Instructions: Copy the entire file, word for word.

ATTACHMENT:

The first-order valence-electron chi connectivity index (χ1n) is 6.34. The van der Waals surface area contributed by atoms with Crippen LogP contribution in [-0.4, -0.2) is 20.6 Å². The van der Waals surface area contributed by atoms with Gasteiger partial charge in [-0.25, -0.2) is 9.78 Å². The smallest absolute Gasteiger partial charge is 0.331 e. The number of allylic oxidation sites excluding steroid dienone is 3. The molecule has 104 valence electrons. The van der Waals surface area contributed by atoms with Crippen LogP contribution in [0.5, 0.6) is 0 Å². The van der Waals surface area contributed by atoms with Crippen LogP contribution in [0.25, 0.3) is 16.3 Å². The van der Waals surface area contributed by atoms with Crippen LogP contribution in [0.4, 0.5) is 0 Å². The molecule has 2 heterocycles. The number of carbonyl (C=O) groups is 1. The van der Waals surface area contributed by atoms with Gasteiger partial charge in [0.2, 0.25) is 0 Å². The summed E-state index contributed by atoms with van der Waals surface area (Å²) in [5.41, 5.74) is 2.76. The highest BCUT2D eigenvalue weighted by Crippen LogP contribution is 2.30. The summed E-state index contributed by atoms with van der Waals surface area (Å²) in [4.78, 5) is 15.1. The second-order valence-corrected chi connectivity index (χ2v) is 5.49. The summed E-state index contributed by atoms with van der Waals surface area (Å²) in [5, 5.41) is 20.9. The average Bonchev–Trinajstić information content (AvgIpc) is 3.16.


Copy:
The first-order valence-electron chi connectivity index (χ1n) is 6.34. The van der Waals surface area contributed by atoms with Crippen LogP contribution in [-0.4, -0.2) is 20.6 Å². The van der Waals surface area contributed by atoms with Gasteiger partial charge in [-0.25, -0.2) is 9.78 Å². The smallest absolute Gasteiger partial charge is 0.331 e. The number of allylic oxidation sites excluding steroid dienone is 3. The molecule has 104 valence electrons. The van der Waals surface area contributed by atoms with Crippen LogP contribution in [0.5, 0.6) is 0 Å². The van der Waals surface area contributed by atoms with Crippen LogP contribution in [0.25, 0.3) is 16.3 Å². The van der Waals surface area contributed by atoms with Crippen LogP contribution in [0.4, 0.5) is 0 Å². The molecule has 2 heterocycles. The number of carbonyl (C=O) groups is 1. The van der Waals surface area contributed by atoms with Gasteiger partial charge in [0.2, 0.25) is 0 Å². The summed E-state index contributed by atoms with van der Waals surface area (Å²) in [5.41, 5.74) is 2.76. The highest BCUT2D eigenvalue weighted by Crippen LogP contribution is 2.30. The summed E-state index contributed by atoms with van der Waals surface area (Å²) in [4.78, 5) is 15.1. The second-order valence-corrected chi connectivity index (χ2v) is 5.49. The summed E-state index contributed by atoms with van der Waals surface area (Å²) in [5, 5.41) is 20.9. The average Bonchev–Trinajstić information content (AvgIpc) is 3.16.